And of course everyone too young to have a period but too nerdy to have more than one friend was watching the X-Files every Sunday or Friday night, depending on the year, of course.

Being a teenager of course is profoundly confusing, but being a pre-teen is confusing, too. You're about to be let into the big bad adult world, and you need to get a handle on some of the freakier stuff about it, perhaps through a gentle, candy-colored version of some of its scarier parts? I feel like pre-teens today are getting that version of sex, with their Abercrombie tween thongs and pole dancing classes and whatnot. In the early 90s, watching all of these shows, I felt like I was getting a prettied-up, candy-coated version of death, tragedy, and trouble. Is sex scarier to us than death now? Were we making such spooky kids shows way back when because we were all so traumatized by mass death promised by the Cold War? Perhaps I'm reading too much into this. Maybe all the people in charge of childrens programming in the early 90s were also early investors in Hot Topic, and they were just making sure that they cultivated an audience of people who would remain interested in skull-print clothes through their early 30s. Either way, the lessons of these shows stick with me to this day. Now, if you'll excuse me, I need to go dye my hair black, return my DVD of the Craft, and wash my spiderweb-print tights.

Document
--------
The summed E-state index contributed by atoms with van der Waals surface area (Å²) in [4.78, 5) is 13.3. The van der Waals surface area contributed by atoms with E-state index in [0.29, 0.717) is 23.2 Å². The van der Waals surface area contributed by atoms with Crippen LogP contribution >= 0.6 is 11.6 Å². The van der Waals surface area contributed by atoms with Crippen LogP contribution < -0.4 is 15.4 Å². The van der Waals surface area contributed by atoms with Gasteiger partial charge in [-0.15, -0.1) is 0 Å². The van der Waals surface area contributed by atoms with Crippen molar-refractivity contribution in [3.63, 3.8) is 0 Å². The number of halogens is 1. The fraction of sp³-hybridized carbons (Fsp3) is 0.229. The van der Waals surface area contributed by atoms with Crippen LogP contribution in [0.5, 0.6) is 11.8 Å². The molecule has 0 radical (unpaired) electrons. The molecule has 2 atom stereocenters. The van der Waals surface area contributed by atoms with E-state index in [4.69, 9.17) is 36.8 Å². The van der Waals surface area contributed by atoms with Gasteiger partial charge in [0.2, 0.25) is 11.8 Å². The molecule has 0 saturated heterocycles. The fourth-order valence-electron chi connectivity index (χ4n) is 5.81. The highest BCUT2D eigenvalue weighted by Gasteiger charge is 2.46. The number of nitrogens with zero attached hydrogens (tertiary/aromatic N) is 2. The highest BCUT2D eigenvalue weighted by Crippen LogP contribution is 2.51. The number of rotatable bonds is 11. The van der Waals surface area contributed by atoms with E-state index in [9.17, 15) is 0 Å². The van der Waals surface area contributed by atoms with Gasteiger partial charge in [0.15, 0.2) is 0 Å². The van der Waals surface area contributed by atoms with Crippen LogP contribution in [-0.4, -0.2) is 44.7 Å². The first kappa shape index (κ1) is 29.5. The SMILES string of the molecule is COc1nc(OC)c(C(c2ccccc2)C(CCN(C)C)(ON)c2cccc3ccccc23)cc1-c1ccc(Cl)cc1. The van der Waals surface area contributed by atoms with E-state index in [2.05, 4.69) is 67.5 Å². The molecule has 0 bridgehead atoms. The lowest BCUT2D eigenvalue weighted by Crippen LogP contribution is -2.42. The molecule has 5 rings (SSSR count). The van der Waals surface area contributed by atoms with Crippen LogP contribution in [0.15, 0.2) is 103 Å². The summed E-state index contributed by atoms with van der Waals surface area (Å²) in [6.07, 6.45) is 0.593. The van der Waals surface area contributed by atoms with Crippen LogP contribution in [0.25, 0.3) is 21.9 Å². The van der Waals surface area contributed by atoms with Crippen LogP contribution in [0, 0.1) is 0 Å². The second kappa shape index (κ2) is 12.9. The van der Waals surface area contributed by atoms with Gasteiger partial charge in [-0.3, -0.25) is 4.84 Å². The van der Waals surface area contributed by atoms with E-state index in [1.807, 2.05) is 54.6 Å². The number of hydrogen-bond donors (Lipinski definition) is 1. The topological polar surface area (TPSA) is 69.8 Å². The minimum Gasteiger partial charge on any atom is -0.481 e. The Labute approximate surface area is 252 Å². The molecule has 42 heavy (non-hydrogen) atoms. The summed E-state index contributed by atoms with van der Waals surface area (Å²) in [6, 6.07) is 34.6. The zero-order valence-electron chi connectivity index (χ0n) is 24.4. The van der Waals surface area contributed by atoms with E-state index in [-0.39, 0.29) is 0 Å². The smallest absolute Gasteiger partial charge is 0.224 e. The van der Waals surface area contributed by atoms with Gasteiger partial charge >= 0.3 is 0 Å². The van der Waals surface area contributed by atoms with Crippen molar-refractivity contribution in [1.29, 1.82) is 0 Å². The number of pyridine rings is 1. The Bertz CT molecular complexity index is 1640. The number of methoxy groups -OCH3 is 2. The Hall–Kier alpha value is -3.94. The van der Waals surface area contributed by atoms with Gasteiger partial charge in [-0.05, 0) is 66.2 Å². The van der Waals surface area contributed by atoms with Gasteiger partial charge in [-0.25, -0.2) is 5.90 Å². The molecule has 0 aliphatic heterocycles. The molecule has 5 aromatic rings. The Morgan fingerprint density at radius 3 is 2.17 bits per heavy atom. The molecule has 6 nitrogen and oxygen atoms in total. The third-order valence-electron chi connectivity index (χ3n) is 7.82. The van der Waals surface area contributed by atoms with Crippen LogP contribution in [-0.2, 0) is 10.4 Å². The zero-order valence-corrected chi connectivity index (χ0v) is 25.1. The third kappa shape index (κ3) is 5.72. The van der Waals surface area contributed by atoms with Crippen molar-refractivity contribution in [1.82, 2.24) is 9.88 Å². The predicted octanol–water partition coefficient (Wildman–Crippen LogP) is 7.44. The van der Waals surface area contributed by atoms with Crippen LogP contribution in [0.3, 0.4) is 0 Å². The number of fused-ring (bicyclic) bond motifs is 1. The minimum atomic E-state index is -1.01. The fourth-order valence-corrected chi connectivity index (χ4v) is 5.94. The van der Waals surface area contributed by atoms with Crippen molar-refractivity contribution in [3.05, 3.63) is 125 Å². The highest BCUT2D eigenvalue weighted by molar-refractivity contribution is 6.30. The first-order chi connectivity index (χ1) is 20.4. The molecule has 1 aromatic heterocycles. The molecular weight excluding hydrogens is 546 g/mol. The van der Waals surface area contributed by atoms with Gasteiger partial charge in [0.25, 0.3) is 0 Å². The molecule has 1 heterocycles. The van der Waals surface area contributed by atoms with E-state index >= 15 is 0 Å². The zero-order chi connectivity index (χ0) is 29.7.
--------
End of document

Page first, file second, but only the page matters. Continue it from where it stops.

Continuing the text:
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Friday, November 02, 2007

My Fake Inspirational Writer Girlfriends, Part 1

Funny girls seem like they're writing TV shows and movies these days, not novels, huh? What's that about? Actually, who are the really funny girl novelists ever? Please leave me suggestions in the comments! But I am getting ahead of myself. Anyway, so because funny girls are writing movies and TV these days, I hereby present you with my two favorite writing ladies, who have both written books but they were memoirs so they only count a little, and they are mostly writing for the moving pictures. God, this blog is so boring when I am being really sincere!

First up: Jill Soloway! When Jill was very young, Jill produced a stage show called "The Real Live Brady Bunch." Then she smoked pot for something like ten years straight, got accidentally pregnant, wrote a funny story about Courtney Cox (, yeah, no, I don't know how to hyperlink, fuck you), wrote for Six Feet Under, wrote a memoir called TINY LADIES IN SHINY PANTS, and most importantly is a feminist all of the time. She runs some kind of feminist dance party-comedy-fun organization in LA, and also she speaks at some NOW conference, below!:

Now: Diablo Cody wrote a great book called CANDY GIRL that is about what it is like to be a smart funny Midwestern lady who decides to become a stripper anyway. I will admit that I have an endless taste for books about the business of being professionally naked, but this book is really really genuinely funny and good and filled with hilarious lists and stuff. I kind of see her as a fun feminist refutation to the works of Chuck Klostermann, which I think is pretty important! Like, for the world. Anyway, here she is on Letterman:

"I thought strippers would be these off-the-wall feminist chicks who were best friends and drank gin," Cody said. "But that is not the case. Everyone hates each other."

Isn't she so adorable? She's dressed like it's 1995 in her heart. Also, on December 14th, a movie she wrote called "Juno" will be coming out. It stars Ellen Page and Michael Cera and Jason Bateman and looks like the feminist refutation of "Knocked Up"!: